Disk Overwrite or Wipeout Best Practice

An online search shows majority of tools available for wiping out data on a disk points to a practice of 7 wipes. They believe that it is a US DoD requirement. Some of them support the Gutmann method of 35 wipes.

However, I could not find any documentation on US government website that indicates seven wipes. The US DoD 5220.22-M, “National Industrial Security Program Operating Manual that most online tools refers to does not have any requirements of number of wipe passes. However, I found a wiki page on Data Remanence that has enough citation and it contains the following –

“As of November 2007, the United States Department of Defense considers overwriting acceptable for clearing magnetic media within the same security area/zone, but not as a sanitization method. Only degaussing  or physical destruction is acceptable for the latter.[4]

On the other hand, according to the 2006 NIST Special Publication 800-88 (p. 7): “Studies have shown that most of today’s media can be effectively cleared by one overwrite” and “for ATA disk drives manufactured after 2001 (over 15 GB) the terms clearing and purging have converged.”[1] An analysis by Wright et al. of recovery techniques, including magnetic force microscopy, also concludes that a single wipe is all that is required for modern drives. They point out that the long time required for multiple wipes “has created a situation where many organisations ignore the issue all together – resulting in data leaks and loss. “[5]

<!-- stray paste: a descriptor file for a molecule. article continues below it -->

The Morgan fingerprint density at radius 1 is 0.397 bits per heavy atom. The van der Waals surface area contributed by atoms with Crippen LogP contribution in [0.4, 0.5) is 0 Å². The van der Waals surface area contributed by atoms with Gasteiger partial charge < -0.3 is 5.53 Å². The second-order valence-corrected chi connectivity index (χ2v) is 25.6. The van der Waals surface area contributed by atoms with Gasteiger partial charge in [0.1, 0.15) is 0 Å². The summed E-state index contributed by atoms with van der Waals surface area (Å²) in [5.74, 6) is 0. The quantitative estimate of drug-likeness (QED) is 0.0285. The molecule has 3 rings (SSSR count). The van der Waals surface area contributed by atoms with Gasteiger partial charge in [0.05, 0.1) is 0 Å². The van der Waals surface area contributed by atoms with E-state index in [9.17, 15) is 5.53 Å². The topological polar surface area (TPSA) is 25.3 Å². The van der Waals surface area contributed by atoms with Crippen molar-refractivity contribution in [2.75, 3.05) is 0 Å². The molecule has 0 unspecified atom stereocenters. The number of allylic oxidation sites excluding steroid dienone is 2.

I also found a good reference in the IT Security Guidance document at  Canadian RCMP website. Section 2.3.2 in it says –

Overwriting as a Stand-Alone Method. For magnetic storage media such as hard disks and tape, etc, triple overwrite is recognized as a stand-alone method for destruction of data at the level of Protected B and below, and may be deemed suitable for Confidential as well.

Overwriting in Combination with Other Destructive Methods . For magnetic storage media that contains Protected C or Classified information higher than Confidential, triple overwrite is not suitable as a standalone data destruction method. However, in combination with other incomplete destruction procedures such as disintegration or shredding, a triple overwrite may provide additional assurance that information is destroyed beyond reasonable hope of recovery.

From the research above, I believe if you want to wipeout a disk that contains non-sensitive information, then one pass is more than enough. However if you are dealing with information that is sensitive, you may need at least 3 passes coupled with other sanitization techniques. Overwriting or wipeout is writing the whole drive with a pattern of characters, whereas sanitization is complete destruction of information and probably the media too. Sensitivity of information depends on the information classification of each organization.

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